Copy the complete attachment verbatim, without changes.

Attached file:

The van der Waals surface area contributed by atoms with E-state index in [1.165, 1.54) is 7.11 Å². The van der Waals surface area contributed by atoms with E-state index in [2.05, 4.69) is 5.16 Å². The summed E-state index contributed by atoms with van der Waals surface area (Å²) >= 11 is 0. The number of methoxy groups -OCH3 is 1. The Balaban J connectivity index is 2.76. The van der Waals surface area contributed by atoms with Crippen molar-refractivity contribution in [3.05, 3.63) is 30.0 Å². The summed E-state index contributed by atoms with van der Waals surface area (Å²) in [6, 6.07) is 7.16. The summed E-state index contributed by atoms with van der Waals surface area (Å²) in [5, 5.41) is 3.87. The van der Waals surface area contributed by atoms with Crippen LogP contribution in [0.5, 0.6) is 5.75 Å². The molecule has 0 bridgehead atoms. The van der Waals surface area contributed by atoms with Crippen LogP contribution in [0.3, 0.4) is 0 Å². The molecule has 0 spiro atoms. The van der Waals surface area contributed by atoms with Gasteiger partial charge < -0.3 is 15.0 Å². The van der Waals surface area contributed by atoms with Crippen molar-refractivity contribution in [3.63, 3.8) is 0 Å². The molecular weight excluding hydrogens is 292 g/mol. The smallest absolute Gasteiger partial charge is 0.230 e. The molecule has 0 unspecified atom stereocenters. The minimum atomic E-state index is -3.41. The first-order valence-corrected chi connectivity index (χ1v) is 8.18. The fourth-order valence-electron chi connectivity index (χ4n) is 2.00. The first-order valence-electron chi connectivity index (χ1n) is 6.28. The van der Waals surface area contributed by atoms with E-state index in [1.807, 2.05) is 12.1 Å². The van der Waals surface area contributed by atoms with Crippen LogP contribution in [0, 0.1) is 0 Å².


The van der Waals surface area contributed by atoms with E-state index in [1.165, 1.54) is 7.11 Å². The van der Waals surface area contributed by atoms with E-state index in [2.05, 4.69) is 5.16 Å². The summed E-state index contributed by atoms with van der Waals surface area (Å²) >= 11 is 0. The number of methoxy groups -OCH3 is 1. The Balaban J connectivity index is 2.76. The van der Waals surface area contributed by atoms with Crippen molar-refractivity contribution in [3.05, 3.63) is 30.0 Å². The summed E-state index contributed by atoms with van der Waals surface area (Å²) in [6, 6.07) is 7.16. The summed E-state index contributed by atoms with van der Waals surface area (Å²) in [5, 5.41) is 3.87. The van der Waals surface area contributed by atoms with Crippen LogP contribution in [0.5, 0.6) is 5.75 Å². The molecule has 0 bridgehead atoms. The van der Waals surface area contributed by atoms with Crippen LogP contribution in [0.3, 0.4) is 0 Å². The molecule has 0 spiro atoms. The van der Waals surface area contributed by atoms with Gasteiger partial charge < -0.3 is 15.0 Å². The van der Waals surface area contributed by atoms with Crippen molar-refractivity contribution in [3.63, 3.8) is 0 Å². The molecular weight excluding hydrogens is 292 g/mol. The smallest absolute Gasteiger partial charge is 0.230 e. The molecule has 0 unspecified atom stereocenters. The minimum atomic E-state index is -3.41. The first-order valence-corrected chi connectivity index (χ1v) is 8.18. The fourth-order valence-electron chi connectivity index (χ4n) is 2.00. The first-order valence-electron chi connectivity index (χ1n) is 6.28. The van der Waals surface area contributed by atoms with E-state index in [1.807, 2.05) is 12.1 Å². The van der Waals surface area contributed by atoms with Crippen LogP contribution in [0, 0.1) is 0 Å².